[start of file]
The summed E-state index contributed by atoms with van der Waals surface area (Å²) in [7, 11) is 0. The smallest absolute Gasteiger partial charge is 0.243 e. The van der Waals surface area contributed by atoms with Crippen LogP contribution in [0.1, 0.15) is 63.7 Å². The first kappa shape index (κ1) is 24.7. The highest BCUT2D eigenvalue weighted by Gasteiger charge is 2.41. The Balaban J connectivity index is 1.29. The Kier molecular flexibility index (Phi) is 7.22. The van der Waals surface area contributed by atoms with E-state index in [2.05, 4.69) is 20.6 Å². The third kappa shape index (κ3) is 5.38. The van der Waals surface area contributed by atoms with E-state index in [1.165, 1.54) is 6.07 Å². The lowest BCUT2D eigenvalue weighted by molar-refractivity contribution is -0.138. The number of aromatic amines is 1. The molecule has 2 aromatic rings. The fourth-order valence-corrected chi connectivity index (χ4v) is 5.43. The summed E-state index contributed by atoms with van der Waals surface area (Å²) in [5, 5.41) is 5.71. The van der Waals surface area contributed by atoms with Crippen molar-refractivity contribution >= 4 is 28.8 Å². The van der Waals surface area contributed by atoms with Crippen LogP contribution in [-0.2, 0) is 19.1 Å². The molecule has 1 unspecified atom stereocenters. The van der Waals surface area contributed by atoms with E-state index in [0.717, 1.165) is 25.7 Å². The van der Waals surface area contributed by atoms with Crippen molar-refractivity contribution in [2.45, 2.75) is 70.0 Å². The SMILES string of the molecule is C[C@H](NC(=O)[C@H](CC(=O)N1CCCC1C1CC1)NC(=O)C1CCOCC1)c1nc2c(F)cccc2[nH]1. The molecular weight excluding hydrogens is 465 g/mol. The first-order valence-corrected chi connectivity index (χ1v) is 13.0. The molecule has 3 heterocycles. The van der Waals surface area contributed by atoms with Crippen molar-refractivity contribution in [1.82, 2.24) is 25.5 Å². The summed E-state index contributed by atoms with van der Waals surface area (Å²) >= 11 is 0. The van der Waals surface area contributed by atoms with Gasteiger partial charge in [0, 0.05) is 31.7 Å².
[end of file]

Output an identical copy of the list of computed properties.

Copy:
The summed E-state index contributed by atoms with van der Waals surface area (Å²) in [7, 11) is 0. The smallest absolute Gasteiger partial charge is 0.243 e. The van der Waals surface area contributed by atoms with Crippen LogP contribution in [0.1, 0.15) is 63.7 Å². The first kappa shape index (κ1) is 24.7. The highest BCUT2D eigenvalue weighted by Gasteiger charge is 2.41. The Balaban J connectivity index is 1.29. The Kier molecular flexibility index (Phi) is 7.22. The van der Waals surface area contributed by atoms with E-state index in [2.05, 4.69) is 20.6 Å². The third kappa shape index (κ3) is 5.38. The van der Waals surface area contributed by atoms with E-state index in [1.165, 1.54) is 6.07 Å². The lowest BCUT2D eigenvalue weighted by molar-refractivity contribution is -0.138. The number of aromatic amines is 1. The molecule has 2 aromatic rings. The fourth-order valence-corrected chi connectivity index (χ4v) is 5.43. The summed E-state index contributed by atoms with van der Waals surface area (Å²) in [5, 5.41) is 5.71. The van der Waals surface area contributed by atoms with Crippen molar-refractivity contribution >= 4 is 28.8 Å². The van der Waals surface area contributed by atoms with Crippen LogP contribution in [-0.2, 0) is 19.1 Å². The molecule has 1 unspecified atom stereocenters. The van der Waals surface area contributed by atoms with E-state index in [0.717, 1.165) is 25.7 Å². The van der Waals surface area contributed by atoms with Crippen molar-refractivity contribution in [2.45, 2.75) is 70.0 Å². The SMILES string of the molecule is C[C@H](NC(=O)[C@H](CC(=O)N1CCCC1C1CC1)NC(=O)C1CCOCC1)c1nc2c(F)cccc2[nH]1. The molecular weight excluding hydrogens is 465 g/mol. The first-order valence-corrected chi connectivity index (χ1v) is 13.0. The molecule has 3 heterocycles. The van der Waals surface area contributed by atoms with Crippen molar-refractivity contribution in [1.82, 2.24) is 25.5 Å². The summed E-state index contributed by atoms with van der Waals surface area (Å²) >= 11 is 0. The van der Waals surface area contributed by atoms with Gasteiger partial charge in [0, 0.05) is 31.7 Å².